Technology gone wrong: Why is the electric vacuum so lazy? It unapologetically just swept all the dust under the rug? Jane was up on game though and told the vacuum to cut it out. Also, I’m pretty sure most minority groups would opt out of cop cars magnetizing themselves to their flying cars, too. (We have enough police problems as is sitting on our own couches at home or dealing with jury duty mishaps.)

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Judge Joe Brown (Photo credit: Phil Konstantin/Wikimedia Commons)

Episode 3

The wildest part to see as an adult: While the author describing “The Jetsons” as a “bone-chilling dystopia” has a point about nonexistent minority groups, that 44–3/4 percent daily interest at the bank would further separate the poor from the rich. Also, I’m digging seeing Jane in this headwrap. That morning mask, with an entire duplicate head, was a bit much for Jane and Gloria to be wearing though. Real friends are ready for your morning face.

Technology matches reality: Considering their electric mop required a remote, and drowned the hell out of George’s face, it’s a bit of a relief that today’s electric mops have wireless dual spins.

On the technology to-do list (I want it): We’ve got blow dryers, but they’re definitely not snazzy enough to style our hair for us — bangs, curls and all.

Technology gone wrong: Sometimes people get out of traffic tickets because the officer doesn’t show up. George had to deal with a speeding ticket while the officer was standing there, watching the TV judge’s decision.

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Photo credit: Melissa Glasner/Wikimedia Commons

Episode 4

The wildest part to see as an adult: Why do the Jetsons live in such a bad neighborhood? First there was the bank robber who hid a bag of money in a car in their garage. Now cat burglars are breaking in. All this technology and there’s no alarm system?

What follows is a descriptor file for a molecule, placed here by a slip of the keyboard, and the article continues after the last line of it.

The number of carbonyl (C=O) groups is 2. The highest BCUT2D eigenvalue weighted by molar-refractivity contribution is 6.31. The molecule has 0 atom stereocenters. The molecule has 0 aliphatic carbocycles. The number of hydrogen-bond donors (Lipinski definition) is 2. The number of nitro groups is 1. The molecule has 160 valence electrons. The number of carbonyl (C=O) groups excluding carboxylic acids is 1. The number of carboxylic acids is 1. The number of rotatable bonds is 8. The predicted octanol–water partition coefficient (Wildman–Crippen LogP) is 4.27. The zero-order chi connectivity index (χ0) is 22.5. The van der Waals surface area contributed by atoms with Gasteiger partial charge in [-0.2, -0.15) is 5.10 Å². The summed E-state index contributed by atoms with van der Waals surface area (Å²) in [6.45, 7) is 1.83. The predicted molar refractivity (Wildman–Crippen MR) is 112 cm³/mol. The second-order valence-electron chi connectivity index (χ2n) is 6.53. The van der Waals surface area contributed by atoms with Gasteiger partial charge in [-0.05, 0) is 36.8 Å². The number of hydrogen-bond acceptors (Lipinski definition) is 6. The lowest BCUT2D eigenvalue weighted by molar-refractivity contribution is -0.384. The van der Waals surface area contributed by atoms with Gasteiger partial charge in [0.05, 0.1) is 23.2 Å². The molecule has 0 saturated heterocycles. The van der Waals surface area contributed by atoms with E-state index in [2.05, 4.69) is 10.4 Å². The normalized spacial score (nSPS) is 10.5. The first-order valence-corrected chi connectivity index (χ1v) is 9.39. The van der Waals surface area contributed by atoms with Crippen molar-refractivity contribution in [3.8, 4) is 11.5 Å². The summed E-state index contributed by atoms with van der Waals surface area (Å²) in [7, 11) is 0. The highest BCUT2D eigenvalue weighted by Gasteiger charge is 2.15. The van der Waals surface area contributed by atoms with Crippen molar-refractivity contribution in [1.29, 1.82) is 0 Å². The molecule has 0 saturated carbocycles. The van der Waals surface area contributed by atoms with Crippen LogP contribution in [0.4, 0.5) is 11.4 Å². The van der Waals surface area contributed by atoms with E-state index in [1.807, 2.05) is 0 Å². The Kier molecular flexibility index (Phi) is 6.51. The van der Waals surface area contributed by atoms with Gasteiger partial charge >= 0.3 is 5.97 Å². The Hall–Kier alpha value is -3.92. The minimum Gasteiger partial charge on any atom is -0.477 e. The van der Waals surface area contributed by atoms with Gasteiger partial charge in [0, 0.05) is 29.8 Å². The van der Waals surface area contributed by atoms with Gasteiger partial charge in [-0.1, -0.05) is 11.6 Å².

Technology matches reality: Although I’d lose some money if more dog owners got into this, there are dog treadmills for those who don’t want to hire a dog walker. ‘Lectronimo isn’t nearly as fun as a real dog like Astro, but electric dogs are an option.

On the technology to-do list (I want it): If you’ve ever sat in a beauty salon for hours, you’ll respect Jane’s hairdresser who styled at least five hairdos in less than one minute.

Technology gone wrong: I’ll take dogs with real fur, thank you. These robot dogs have no sense of smell. George had to leave his own house because the dog was determined to make him the burglar and kept biting his ass.

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Photo credit: IADE-Michoko/Pixabay

Episode 5

The wildest part to see as an adult: So not only is it harder to lie and call in sick for work, but the boss’s wife will come over to verify it, too?

Technology matches reality: This SD card reader for the newspaper was pretty on point. Unemployed journalists may scowl at the future of digital journalism though.

On the technology to-do list (I want it): Considering I lose umbrellas so often I don’t think I’ve ever kept the same one in a year, I respected this spray that Elroy used. Whether he felt like a banana or not, he was dry by the time he got to school. Also, the self-service pellets at the “gas” station would certainly eliminate the War on Gas; it’s also eco-friendly.

Technology gone wrong: Not only can you never come to work late, but instead of punch cards, a camera follows you around showing your photo and what time you came in. Snitch! But at least Elroy knows how to honor the code: “I respectfully refuse to answer on the grounds it may tend to lower my allowance.”